NEW YORK – U.S. consumer sentiment worsened in June on jitters about the economic outlook and spending is likely to remain lackluster in the long-term, CNBC reported.
Falling gasoline prices stabilized consumers’ view of their current economic conditions, but expectations remained gloomy, the Thomson Reuters/University of Michigan survey showed.
While small spending gains can be expected in the second half of the year, the trend is more likely to vary between lackluster and zero than lackluster and robust over the next several years, CNBC reported.
“Resurgent spending is not on the horizon, nor is widespread retrenchment,” survey director Richard Curtin said in a statement. “Importantly, the consumer no longer has the financial wherewithal to power the economy into overdrive.”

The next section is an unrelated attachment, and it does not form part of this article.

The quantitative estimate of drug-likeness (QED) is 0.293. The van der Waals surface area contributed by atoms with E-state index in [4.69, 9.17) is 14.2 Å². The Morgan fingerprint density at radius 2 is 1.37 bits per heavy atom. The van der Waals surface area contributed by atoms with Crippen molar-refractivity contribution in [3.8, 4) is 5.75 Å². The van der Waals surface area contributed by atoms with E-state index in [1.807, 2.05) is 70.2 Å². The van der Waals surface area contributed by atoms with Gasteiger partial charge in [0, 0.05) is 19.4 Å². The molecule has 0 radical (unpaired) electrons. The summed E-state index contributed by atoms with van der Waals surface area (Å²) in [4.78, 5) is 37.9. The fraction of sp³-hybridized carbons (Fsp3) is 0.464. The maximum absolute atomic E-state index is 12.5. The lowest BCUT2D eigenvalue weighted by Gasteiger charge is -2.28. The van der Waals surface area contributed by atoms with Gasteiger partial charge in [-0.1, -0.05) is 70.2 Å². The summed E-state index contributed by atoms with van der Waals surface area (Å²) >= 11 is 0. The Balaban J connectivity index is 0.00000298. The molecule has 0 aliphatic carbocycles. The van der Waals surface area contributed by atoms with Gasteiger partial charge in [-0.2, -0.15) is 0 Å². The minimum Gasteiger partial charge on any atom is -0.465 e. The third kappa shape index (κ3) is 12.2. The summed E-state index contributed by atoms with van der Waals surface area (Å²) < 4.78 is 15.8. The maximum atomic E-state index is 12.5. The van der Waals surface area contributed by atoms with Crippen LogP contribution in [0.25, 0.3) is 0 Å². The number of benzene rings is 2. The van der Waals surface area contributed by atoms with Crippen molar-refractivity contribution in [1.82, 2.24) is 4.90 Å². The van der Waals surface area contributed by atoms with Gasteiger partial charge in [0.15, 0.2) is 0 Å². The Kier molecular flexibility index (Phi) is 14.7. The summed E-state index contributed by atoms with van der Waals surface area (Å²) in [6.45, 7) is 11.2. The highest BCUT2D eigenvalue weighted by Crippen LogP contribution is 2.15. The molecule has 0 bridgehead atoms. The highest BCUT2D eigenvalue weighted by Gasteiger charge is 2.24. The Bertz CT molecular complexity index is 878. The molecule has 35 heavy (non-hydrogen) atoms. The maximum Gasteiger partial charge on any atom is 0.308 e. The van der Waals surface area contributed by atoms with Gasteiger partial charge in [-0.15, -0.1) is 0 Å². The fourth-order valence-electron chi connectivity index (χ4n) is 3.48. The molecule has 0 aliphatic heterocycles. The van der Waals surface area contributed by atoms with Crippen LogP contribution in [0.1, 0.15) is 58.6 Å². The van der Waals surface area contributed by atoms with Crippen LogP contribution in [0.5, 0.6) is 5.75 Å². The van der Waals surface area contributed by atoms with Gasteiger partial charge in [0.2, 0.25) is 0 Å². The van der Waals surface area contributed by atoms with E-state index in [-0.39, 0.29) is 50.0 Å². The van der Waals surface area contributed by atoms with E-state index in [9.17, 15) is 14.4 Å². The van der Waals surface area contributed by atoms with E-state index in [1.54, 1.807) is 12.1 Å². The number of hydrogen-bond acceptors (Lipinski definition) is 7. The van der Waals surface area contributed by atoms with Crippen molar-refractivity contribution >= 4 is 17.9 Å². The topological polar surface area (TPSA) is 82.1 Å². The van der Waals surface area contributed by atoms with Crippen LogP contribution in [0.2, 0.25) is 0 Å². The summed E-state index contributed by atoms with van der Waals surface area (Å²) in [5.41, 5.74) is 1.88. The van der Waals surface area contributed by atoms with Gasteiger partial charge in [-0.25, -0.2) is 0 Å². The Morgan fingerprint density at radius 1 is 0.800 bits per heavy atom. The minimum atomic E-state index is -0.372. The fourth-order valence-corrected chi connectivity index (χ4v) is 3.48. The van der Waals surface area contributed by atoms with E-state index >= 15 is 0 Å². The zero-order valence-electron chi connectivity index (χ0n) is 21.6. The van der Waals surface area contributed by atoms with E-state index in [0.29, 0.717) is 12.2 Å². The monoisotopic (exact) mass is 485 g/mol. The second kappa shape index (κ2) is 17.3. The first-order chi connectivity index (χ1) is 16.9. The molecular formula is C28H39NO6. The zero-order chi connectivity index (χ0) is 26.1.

Recently, Curtin issued a projection to the RV Industry Association suggesting that RV shipments would increase 7.4 percent this year, and another 3.9 percent in 2012. To see his projection for the RV industry, click here.
On June 6, Curtin told RVIA members, “The RV market is expected to continue to grow at a reasonably robust pace, especially in view of the overall economic environment. The ability to record consecutive annual gains in consumer sales against formidable headwinds underscores the appeal of the RV lifestyle.”
To read the full story on CNBC, click here.